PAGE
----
Articular cartilage is a resilient load-bearing tissue that forms the articulating surface of diarthrodial joints and provides low friction, lubrication, and wearless characteristics necessary for repetitive gliding motion. However, because articular cartilage has neither vascular nor lymphatic channel supply and hence difficult access to stem cells, its self-healing potential is restricted. If left untreated, cartilage damage results in osteoarthritis (OA) and its endstage from, can only be managed by joint replacement surgery. We hereby provide means to repair cartilage using extracellular matrix (ECM) membrane on bone marrow stimulation (BMS) techic and development of a novel analytic method for detection of engineered cartilage.
Chapter Ⅰ: BMS has been regarded as a first line procedure for repair of articular cartilage. However, repaired cartilage from BMS is known to be unlike that of hyaline cartilage and its inner endurance is not guaranteed. The reason presumably came from a shortage of cartilage forming cells in blood clots derived by BMS. In order to increase repairable cellularity, the feasibility of autologous bone marrow-derived buffy coat transplantation in repair of large full-thickness cartilage defects was investigated in this study. Rabbits were divided into four groups: the defect remained untreated as a negative control; performance of BMS only (BMS group); BMS followed by supplementation of autologous bone marrow buffy coat (Buffy coat group); transplantation of autologous osteochondral transplantation (AOTS) as a positive control. Repair of cartilage defects in the Buffy coat group in a rabbit model was more effective than BMS alone and similar to AOTS. Gross findings, histological analysis, histological scoring, immunohistochemistry, and chemical assay demonstrated that supplementation of autologous bone marrow buffy coat after BMS arthroplasty effectively repaired cartilage defects in a rabbit model, and was more effective than BMS arthroplasty alone. Supplementation of autologous bone marrow-derived buffy coat in cases of BMS could be a useful clinical protocol for cartilage repair.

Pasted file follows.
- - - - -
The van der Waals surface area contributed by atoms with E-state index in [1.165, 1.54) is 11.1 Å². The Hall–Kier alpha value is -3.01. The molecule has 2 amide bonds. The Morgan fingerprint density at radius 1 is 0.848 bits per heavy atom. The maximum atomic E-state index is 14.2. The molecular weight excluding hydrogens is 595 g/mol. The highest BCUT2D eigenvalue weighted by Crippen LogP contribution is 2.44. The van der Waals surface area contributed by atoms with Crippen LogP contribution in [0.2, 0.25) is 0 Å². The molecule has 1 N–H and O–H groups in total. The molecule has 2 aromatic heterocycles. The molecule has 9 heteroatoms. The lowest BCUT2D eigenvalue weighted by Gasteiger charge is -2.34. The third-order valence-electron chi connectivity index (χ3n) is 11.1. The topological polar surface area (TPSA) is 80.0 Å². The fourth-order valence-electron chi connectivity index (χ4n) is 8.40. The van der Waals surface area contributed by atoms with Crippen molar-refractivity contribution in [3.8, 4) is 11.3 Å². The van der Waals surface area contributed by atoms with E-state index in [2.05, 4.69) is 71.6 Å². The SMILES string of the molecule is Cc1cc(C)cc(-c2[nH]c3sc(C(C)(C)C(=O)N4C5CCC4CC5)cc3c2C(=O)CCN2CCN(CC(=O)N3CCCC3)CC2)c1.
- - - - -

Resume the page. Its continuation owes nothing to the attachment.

Chapter Ⅱ: The recombinant human transforming growth factor beta-3 (rhTGF-β3) is known as a key regulator of chondrogenesis of stem cells and cartilage formation. We have developed a novel drug delivery system that continuously releases rhTGF-β3 using an extracellular matrix (ECM) membrane fabricated from cultured porcine chondrocytes. We hypothesized that rhTGF-β3-loaded ECM membrane could significantly enhance cartilage regeneration, when it was applied on the osteochondral defect of rabbit articular cartilage treated with the bone marrow stimulation (BMS) technique. New Zealand white rabbits of 16 weeks old (an average weight of 3.0-3.5kg, n=78) were subjected to osteochondral defect on right knee joints and divided into four groups: The defect was (1) left untreated as a negative control (Control group), (2) covered with ECM membrane after BMS (Control-m), (3) treated with direct injection of rhTGF-β3, and covered with the ECM membrane after BMS (TGF-i) and (4) covered with rhTGF-β3-loaded ECM membrane after BMS (TGF-m). The results showed that repair of osteochondral defects was more efficient in the TGF-m group than the other groups including that with direct injection of rhTGF-β3 in gross findings, histological analysis, histological scoring and chemical assays for GAGs, collagen and DNA contents. We speculate that the sustained release of rhTGF-β3 using the ECM membrane after BMS could be a useful clinical protocol for cartilage repair.
Chapter Ⅲ: In cartilage tissue engineering, it is very important to evaluate specifically and non-destructively the quality of engineered tissues in terms of matrix content and their three dimensional (3D) distribution. The objective of this study was to evaluate the feasibility of using microfocal computed tomography (µCT) with Hexabrix, a contrast agent, in examining the quality of engineered cartilage. Chondrocytes were isolated from the knee articular cartilage of 2- to 3-week-old rabbits. Cells at passage 2 (5.0 x 105/ml) were loaded dynamically on polyglycolic acid (PGA) scaffolds (2 mm in diameter and 2 mm in thickness), and cultivated in a chondrogenic defined medium for 7, 14, 21and 28 days in vitro. The engineered cartilages were incubated with undiluted Hexabrix 320 for 20 min and analyzed by µCT scanning. The scanning data were visualized by 2D and 3D images and quantified by counting the number of voxels. The results were validated by histological images of engineered cartilages by Safranin-O staining and proteoglycan content by biochemical analysis. The optimal threshold value for quantification was determined by regression analysis with the total contents of sulfated glycosaminoglycans (GAGs) from 14 individual samples. The biological effect of uCT scanning on the engineered cartilage was also examined for cell viability and total contents of sulfated GAGs and DNA. The 2D µCT image of an engineered cartilage was matching well with the histological image of corresponding section by Safranin-O staining. Quantitative data obtained by 3D µCT images of 14 engineered cartilages showed a strong correlation with sulfated GAGs contents obtained by biochemical analysis (R2=0.883, P<0.001). Repeated exposure of engineered cartilages to Hexabrix 320 and µCT scanning did not affect significantly cell viability, total DNA content and total sulfated GAGs content. µCT imaging using Hexabrix 320 provides high spatial resolution and sensitivity to assess sulfated GAGs content and 3D distribution in engineering cartilage. Therefore it could be a valuable tool to evaluate the quality of engineered cartilage and greatly benefit its developmental process.